The Israel Security Agency (ISA or Shin Bet) has rescinded the permanent exit permits from the Gaza Strip for 12 out of 14 senior officials of the Palestinian Authority’s Civil Affairs Administration.
As reported by Haaretz, “the administration acts as a mediator between Palestinian civilians and the Israeli authorities in matters involving exit permits from the Strip and the entry of construction materials.” The affected officials “have worked for the Civil Affairs office for 10 years or more.”
A spokesperson for the Palestinian Authority’s General Authority of Civil Affairs said that Israel has targeted “top level employees who are assigned to coordinate the access of goods and construction material into Gaza and transport sick citizens for medical treatment out of the coastal enclave.”
“This is a political and unjustified measure that aims at tightening the siege on the Gaza Strip”, Mohammed Makadma added, speaking to Xinhua news agency Tuesday.
According to Haaretz, Makadma sees the development in the context of Israeli defense minister Avigdor Lieberman’s policy of “disconnecting Israeli communication with Palestinian institutions” under Mahmoud Abbas, and “creating direct communication with Palestinian residents.”
Haaretz notes that “the cancelation of the exit permits is part of a wave of cancellations and bans on leaving the Gaza Strip”, which has “impeded exit for people whom Israel had in the past allowed to leave Gaza, particularly businesspeople and those in need of medical treatment.”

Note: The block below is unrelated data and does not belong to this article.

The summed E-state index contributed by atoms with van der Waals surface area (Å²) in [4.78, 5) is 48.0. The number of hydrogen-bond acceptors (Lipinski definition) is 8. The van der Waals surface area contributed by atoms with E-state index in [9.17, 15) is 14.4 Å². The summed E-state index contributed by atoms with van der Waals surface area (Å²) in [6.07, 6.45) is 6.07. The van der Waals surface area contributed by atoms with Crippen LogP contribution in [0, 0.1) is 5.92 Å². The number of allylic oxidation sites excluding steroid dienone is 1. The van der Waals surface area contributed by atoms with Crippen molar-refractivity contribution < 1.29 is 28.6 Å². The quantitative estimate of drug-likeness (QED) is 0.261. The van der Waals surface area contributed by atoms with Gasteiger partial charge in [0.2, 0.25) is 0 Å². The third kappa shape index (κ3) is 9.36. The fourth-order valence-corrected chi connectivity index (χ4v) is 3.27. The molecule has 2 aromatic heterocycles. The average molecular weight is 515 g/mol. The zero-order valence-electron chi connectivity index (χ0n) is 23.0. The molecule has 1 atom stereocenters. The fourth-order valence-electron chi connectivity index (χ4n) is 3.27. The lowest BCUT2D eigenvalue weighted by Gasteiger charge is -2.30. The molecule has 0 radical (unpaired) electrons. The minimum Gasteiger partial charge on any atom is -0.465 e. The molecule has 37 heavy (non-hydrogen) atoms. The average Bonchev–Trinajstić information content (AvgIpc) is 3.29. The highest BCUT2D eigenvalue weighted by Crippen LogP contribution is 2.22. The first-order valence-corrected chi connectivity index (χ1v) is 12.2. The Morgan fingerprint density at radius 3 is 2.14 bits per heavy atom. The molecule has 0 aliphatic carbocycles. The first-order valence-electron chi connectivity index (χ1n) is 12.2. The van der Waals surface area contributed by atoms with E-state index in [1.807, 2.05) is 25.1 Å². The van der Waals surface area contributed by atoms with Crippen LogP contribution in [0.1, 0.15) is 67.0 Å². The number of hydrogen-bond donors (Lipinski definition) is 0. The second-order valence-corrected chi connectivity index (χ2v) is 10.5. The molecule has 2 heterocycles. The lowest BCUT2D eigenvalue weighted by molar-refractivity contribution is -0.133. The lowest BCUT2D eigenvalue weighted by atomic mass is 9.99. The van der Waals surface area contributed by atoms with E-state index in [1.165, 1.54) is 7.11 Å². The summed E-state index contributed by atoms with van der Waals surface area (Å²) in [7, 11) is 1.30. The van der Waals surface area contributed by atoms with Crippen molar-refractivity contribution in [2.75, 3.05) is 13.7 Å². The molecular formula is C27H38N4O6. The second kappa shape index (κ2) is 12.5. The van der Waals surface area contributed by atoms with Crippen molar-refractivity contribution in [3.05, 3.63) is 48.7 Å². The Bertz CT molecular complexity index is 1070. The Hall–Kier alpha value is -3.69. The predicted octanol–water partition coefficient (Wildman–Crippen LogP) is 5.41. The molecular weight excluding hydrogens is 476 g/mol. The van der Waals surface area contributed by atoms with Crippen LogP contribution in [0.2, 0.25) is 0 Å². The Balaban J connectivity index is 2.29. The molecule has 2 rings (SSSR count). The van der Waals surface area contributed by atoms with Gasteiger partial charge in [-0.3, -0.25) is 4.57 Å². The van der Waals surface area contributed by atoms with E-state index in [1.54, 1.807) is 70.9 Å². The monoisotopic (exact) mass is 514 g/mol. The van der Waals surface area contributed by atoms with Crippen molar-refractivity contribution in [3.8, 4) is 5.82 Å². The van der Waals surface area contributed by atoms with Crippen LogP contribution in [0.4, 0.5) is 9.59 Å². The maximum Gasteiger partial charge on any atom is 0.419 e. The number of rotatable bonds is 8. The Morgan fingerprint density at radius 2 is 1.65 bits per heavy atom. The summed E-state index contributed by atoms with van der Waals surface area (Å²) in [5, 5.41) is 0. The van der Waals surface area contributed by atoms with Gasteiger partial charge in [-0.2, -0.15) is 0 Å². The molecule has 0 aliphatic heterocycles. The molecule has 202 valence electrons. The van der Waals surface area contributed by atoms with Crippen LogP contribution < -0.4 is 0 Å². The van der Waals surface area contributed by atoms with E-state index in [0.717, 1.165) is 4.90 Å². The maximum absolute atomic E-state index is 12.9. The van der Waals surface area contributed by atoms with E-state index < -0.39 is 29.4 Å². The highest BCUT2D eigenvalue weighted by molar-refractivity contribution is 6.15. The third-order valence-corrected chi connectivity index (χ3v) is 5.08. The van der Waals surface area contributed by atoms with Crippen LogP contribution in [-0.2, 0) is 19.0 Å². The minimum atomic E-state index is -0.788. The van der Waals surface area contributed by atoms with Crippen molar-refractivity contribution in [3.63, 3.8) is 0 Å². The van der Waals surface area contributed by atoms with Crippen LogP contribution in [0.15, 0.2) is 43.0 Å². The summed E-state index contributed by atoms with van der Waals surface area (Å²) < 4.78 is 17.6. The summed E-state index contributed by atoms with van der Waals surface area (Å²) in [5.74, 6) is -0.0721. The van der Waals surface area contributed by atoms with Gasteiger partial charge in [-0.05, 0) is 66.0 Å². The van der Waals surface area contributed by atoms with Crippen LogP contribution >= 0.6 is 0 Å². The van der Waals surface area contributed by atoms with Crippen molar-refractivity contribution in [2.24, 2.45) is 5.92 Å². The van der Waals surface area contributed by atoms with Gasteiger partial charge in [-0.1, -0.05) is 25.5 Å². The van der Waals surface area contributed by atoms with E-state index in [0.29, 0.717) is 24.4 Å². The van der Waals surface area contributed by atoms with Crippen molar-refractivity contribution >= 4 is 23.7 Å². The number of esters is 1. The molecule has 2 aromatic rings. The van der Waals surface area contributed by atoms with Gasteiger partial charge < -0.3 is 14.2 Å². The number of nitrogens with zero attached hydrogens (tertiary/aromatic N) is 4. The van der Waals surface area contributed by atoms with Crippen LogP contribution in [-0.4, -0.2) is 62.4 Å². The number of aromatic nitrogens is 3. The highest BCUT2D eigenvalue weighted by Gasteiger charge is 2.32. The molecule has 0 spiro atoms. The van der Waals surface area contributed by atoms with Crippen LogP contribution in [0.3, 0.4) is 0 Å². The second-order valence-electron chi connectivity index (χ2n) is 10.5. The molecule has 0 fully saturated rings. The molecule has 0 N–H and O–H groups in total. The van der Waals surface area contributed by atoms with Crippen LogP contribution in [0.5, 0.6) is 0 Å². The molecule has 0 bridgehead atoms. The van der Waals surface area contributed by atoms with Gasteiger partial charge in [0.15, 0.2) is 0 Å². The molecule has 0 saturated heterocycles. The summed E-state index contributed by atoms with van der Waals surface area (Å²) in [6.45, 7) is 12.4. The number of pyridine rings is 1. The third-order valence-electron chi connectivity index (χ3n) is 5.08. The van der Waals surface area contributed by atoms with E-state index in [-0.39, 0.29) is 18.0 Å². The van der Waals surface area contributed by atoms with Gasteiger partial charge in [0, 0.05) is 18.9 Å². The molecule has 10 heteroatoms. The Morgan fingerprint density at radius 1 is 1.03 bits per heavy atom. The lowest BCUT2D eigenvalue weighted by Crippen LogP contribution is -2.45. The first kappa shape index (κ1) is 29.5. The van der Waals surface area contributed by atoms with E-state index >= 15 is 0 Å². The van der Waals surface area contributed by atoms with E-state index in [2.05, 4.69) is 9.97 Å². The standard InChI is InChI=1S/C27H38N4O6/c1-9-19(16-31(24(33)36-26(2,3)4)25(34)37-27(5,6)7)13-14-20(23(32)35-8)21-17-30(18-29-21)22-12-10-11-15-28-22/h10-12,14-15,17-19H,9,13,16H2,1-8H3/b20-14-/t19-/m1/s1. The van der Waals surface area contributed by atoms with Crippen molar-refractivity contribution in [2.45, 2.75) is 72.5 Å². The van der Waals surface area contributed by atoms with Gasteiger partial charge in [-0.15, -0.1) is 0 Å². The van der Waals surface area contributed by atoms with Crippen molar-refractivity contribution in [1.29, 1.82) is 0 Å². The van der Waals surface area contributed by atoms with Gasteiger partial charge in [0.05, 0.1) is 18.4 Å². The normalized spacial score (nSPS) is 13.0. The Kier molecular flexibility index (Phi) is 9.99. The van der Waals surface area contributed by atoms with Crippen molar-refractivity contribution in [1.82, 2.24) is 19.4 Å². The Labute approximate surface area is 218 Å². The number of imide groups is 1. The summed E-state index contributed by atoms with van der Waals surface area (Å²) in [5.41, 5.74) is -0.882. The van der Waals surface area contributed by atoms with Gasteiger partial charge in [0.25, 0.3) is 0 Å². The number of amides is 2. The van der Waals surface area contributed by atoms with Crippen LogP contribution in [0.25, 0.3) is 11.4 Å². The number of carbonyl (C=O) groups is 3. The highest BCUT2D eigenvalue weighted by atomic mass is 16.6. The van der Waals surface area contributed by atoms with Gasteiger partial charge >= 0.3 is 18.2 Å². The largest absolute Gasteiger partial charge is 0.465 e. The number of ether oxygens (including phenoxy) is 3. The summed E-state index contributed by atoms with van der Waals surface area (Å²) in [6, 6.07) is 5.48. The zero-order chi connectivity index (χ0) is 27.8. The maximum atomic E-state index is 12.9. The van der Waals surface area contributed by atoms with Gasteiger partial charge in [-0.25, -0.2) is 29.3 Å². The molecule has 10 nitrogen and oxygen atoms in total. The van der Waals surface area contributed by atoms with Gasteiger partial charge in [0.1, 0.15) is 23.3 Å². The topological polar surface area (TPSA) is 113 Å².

Gisha, an Israeli NGO which monitors the blockade closely, told the paper that “while Israel has indeed somewhat loosened restrictions on exiting Gaza since after the war in 2014”, overall, “the number of approved exit permits is clearly in decline.”
In 2013, based on official Israeli figures, 82% of exit permit applications were approved. In 2016 to date, the approval rate is down to 46%; less than 50,000 permits granted out of a population of some 2 million residents.
Gisha also pointed out that decisions have been reversed on appeal, “rais[ing] questions about the decision-making process and the arbitrariness with which a security ban is placed on a person” – including “a 16-year-old girl accepted to a prestigious study program in Holland, or an 85-year-old man who wants to visit his son dying of cancer in the West Bank.”